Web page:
It should go without saying that the Jordan Valley, comprising almost 30 percent of the West Bank, is a central component of the West Bank and is valuable for several reasons enumerated above. Additionally, however, it is a necessary component of the territorial contiguity of any Palestinian-administered territory in the West Bank, independent or under occupation. The already hard-to-imagine idea of a Palestinian state in the West Bank, given current realities, becomes even more fanciful if the Jordan Valley is not part of it.
An essential question arises: what would happen if Israel actually went ahead with formally applying sovereignty to some or all of Area C, which is 60 percent of the West Bank and includes the Jordan Valley as well as all of Israel’s settlements in the occupied territory? There is a case to be made that this change would be seismic; but also a case to be made that it will have little impact.
On the one hand, annexing Area C would be very significant because it would formally and through the instrument of law, change the status quo of the West Bank. As with the annexation of both the Golan Heights and Jerusalem, formally annexing Area C would create a new and significant obstacle that could only be reversed through a reversal of the law. Once annexation is formally codified in Israeli law, it would be much harder to get the Israelis to reverse it, no matter how immense the pressure can be. With little to no pressure ever applied on Israel, it is hard to imagine a scenario where formal annexation would be reversible.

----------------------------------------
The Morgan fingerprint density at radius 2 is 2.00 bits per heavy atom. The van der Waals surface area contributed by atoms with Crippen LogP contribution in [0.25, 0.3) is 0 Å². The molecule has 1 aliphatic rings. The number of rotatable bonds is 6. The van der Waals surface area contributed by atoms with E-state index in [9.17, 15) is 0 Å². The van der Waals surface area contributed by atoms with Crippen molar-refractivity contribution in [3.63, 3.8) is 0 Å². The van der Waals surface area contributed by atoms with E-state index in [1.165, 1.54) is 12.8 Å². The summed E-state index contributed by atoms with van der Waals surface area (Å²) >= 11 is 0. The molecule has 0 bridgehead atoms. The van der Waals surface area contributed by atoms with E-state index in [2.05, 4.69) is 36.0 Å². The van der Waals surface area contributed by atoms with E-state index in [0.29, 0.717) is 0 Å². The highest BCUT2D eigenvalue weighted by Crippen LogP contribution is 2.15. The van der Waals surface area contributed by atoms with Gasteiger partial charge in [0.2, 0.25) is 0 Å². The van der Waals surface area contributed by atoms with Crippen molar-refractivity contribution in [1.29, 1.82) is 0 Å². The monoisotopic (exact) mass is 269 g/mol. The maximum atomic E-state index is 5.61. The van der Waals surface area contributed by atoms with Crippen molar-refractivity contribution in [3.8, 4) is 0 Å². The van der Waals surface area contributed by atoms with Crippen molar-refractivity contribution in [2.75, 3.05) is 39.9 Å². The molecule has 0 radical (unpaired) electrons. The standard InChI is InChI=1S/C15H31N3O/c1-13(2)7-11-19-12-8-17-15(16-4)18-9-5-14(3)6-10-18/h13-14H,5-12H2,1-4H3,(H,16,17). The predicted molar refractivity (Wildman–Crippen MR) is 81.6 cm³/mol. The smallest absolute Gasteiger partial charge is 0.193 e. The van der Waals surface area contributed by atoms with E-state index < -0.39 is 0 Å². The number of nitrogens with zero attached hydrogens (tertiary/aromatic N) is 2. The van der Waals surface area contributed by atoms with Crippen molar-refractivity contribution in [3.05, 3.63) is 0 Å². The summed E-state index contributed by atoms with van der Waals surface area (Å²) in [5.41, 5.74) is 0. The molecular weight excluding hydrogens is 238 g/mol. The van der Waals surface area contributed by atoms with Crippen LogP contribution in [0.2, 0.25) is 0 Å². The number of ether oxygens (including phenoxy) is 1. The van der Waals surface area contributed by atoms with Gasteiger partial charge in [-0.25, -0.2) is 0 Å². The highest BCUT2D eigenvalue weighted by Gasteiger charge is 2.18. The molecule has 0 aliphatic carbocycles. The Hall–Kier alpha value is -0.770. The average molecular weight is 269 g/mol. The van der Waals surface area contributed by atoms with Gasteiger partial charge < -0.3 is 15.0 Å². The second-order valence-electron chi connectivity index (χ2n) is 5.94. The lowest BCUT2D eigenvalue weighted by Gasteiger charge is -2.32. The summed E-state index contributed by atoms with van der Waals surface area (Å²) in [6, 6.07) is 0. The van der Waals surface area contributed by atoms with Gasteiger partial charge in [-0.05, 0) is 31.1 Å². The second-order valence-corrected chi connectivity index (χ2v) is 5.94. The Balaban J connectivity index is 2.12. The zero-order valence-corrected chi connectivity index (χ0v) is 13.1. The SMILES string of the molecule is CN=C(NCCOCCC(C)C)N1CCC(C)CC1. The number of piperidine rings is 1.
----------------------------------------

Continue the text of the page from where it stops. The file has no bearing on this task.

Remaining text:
Much like the cases of annexing Jerusalem and the Golan, this time international condemnation would be quick to come. But the problem is and has always been that the United States will prevent the international community from actually pressing Israel to uphold its obligations under international law. With such an eventuality, the new status quo would most likely be normalized.
Once annexation is formally codified in Israeli law, it would be much harder to get the Israelis to reverse it, no matter how immense the pressure can be.
Unlike the annexation of Jerusalem and the Golan Heights, however, the takeover of Area C would come after a long period of time in which a so-called ‘peace process’ drove the goal of an independent Palestinian state into the international consensus. The annexation would have to force a reevaluation of said consensus because it makes clear that an independent Palestinian state is an impossible goal to achieve; pretending otherwise would no longer be tenable. Moreover, annexing Area C and cutting off the Jordan Valley would practically mean isolating the remainder of Palestinian territory in the West Bank as islands surrounded by Israeli-held territory. In short, it would formalize the current situation.